Wind Waker and Brawl are the two top dogs in this area.
Now that we’re done the Wild Card Round, it’s time to get to the fun stuff. Round 1, aka the Round of 64, features a ridiculous 32 match-ups between 64 deserving games. We’ve split them all into four regions, led by the highest-rated games (according to Nintendo World Report and MetaCritic) of the entire batch: Metroid Prime, Super Mario Galaxy, The Wind Waker, and Resident Evil 4. Go ahead and vote for these match-ups and show your colors in the discussion. What’s your Cinderella game?
Voting ends on March 15 at around 1 a.m. ET. On March 16, we'll have Round 2, with 32 games and 16 match-ups, ready to go...
Wii Sports (16) vs. Zelda: The Wind Waker (1)
Wii Sports: The second you played Wii Sports, you became a true believer. Don't deny it - we all did. Your parents played Wii Sports. Your grandparents probably played Wii Sports. People who'd never picked up a video game controller in their lives went to Wal-Mart and bought a Wii after seeing it on Oprah and playing Wii Baseball with their kids. Love it or hate it, Wii Sports defined the entire console, and it was magical. From the Mii avatars to the elevator music to the incredibly simple controls, everything about Wii Sports worked. It truly was a system seller--not just because it came with the system, but because it convinced people to go out and buy a Wii.
The Legend of Zelda: The Wind Waker: Can there be any doubt that this is among the top contenders in this bracket? It’s a game so nice they sold it twice. Wind Waker is certainly one of the prettiest games in recent memory, with a cel-shaded, colorful art style that remains consistent and wonderful music that expresses whimsy (the pirate theme) and epic-ness (the ocean theme). The Great Sea feels like a living world, and there’s no shortage of things to do and treasure to uncover. Wind Waker is filled with moments you’ll never forget your first trip to Hyrule Castle, Princess Zelda’s reveal, and Link’s final blow to Ganondorf. As always, I expect great things from Toon Link in this tournament.
New Super Mario Bros. U (9) vs. Star Wars: Rogue Leader (8)
New Super Mario Bros. U: Series fatigue seemed to be setting in for the 2012 release of New Super Mario Bros. U. Those who didn’t become jaded were blessed with a fantastic game from start to finish. New Super Mario Bros. U took the ideas from the New Super Mario Bros. series and made them even better. With the new squirrel suit, the addictive challenge mode, and the stellar level design, this was one heck of a launch title for the Wii U. It might not have made the Wii U the dominant system in the industry, but it certainly made it fun for anyone who owned one.
Star Wars Rogue Squadron II: Rogue Leader Co-developed by Factor 5 and LucasArts, this GameCube exclusive is the second of three games released in the Rogue Squadron series. This fast-paced flighty fighter debuted in 2001, and included 10 levels with missions, such as search and destroy or protection. At the time, the game delivered beautiful graphics and sound, and the presentation blew people away. With its hefty lasting appeal, it was considered by some a must buy for GameCube owners, and hell, even Wii owners, as even now that it is more than a decade old, Rogue Leader still looks good.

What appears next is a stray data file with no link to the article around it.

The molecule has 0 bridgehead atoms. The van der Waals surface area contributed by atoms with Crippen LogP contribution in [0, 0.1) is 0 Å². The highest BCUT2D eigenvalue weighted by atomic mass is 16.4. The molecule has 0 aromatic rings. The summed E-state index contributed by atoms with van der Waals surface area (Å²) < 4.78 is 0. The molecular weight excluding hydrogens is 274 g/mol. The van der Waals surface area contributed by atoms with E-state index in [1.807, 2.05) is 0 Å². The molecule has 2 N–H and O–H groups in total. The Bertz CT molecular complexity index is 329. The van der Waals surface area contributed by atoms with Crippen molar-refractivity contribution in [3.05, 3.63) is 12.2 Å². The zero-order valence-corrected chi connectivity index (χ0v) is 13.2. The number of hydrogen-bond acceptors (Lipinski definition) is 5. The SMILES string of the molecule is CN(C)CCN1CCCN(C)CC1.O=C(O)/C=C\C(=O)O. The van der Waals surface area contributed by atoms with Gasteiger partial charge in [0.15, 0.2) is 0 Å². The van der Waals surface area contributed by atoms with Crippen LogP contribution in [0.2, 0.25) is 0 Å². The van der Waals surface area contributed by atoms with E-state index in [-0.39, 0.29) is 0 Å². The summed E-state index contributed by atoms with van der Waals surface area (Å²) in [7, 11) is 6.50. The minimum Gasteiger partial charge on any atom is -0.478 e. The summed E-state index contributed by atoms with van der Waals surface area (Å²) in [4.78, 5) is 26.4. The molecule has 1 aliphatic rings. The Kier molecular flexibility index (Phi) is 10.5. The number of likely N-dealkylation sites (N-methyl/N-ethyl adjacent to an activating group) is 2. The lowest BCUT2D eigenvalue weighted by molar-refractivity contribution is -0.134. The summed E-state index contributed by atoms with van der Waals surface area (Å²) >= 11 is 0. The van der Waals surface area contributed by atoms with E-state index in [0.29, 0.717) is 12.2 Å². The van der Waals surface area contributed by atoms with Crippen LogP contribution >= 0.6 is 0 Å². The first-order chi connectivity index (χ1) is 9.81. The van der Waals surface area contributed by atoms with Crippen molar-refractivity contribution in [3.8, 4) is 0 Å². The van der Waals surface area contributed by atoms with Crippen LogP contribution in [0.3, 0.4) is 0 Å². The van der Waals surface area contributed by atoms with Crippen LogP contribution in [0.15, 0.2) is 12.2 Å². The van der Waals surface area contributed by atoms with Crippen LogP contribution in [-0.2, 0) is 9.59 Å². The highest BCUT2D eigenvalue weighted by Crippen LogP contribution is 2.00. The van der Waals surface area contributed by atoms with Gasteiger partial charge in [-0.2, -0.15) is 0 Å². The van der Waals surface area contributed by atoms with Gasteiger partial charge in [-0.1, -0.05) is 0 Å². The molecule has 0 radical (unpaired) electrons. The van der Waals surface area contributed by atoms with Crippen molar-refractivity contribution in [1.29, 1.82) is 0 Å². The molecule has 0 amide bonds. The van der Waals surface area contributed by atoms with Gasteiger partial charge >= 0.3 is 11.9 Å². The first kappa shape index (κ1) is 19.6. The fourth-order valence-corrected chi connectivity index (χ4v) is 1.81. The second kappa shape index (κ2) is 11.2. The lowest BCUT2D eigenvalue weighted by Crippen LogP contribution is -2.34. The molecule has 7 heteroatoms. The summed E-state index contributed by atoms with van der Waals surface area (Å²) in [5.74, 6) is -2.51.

Donkey Kong: Jungle Beat (12) vs. Punch-Out Wii (5)
Donkey Kong: Jungle Beat: It’s the classic DK platformer we all know and love, but it controls like no other. Donkey Kong: Jungle Beat, from the beloved team at EAD Tokyo, was released for the GameCube in the US and Europe in 2005 and was playable with the DK Bongos from Donkey Konga, the previous rhythm game. Beating the bongos to beat the baddies and pave DK’s way through the jungle proved for pure joy and a unique way to play. It’s a beautiful game with an elegant rhythm-heavy platforming mechanic that makes it unique and fantastic.
Punch-Out!!: The Punch-Out series was dormant for a long time before Next Level Games crafted the stellar 2009 Wii release. It was faithful to the original, including a lot of the same characters and ideas, but it expanded upon in interesting ways, with more modes and lavish and comical animations. This game bursts with personality and challenge. We might not ever see another brand new Punch-Out game, but this Wii rendition is essentially the ultimate classic Punch-Out game. And now Little Mac’s in Smash Bros., so the world is really a fair and just place.
Professor Layton and the Curious Village (13) vs. Super Smash Bros. Brawl (4)
Professor Layton and the Curious Village: In this 2008 DS hit, brain-busters meet adventure as Professor Layton and his apprentice, Luke, investigate St. Mystere. Word on the street is that the Baron hid a “Golden Apple” somewhere in the village before he passed away, promising his fortune to the one who finds it. Now everyone in the town is armed with puzzles to try to destroy Professor Layton’s mind. Or they just have puzzles because, well, they just like puzzles. Is that a problem? Puzzles are fun. With its many addicting puzzles and overwhelming quality, Level-5 had a smash--and the start of something great.
Super Smash Bros. Brawl: The sequel to the acclaimed Super Smash Bros. Melee, Super Smash Bros. Brawl is an even bigger serving of fan service to Nintendo fans than either of the first two games combined. It boasts an array of awesome collectables, as well as a new story mode that connects all of the playable fighters together in a quest to stop the Subspace Army. Speaking of characters, there’s more than ever before, with Diddy Kong, Pit, Pokemon Trainer, and Sonic the Hedgehog joining the roster as well as a number of other new characters. To top it all off, Brawl also introduced the Final Smash, which allows the player to finish off their opponent with a huge, final attack that sends the opponent reeling. Smash Bros. Brawl has a limitless amount of content that makes it one of the Wii’s top games.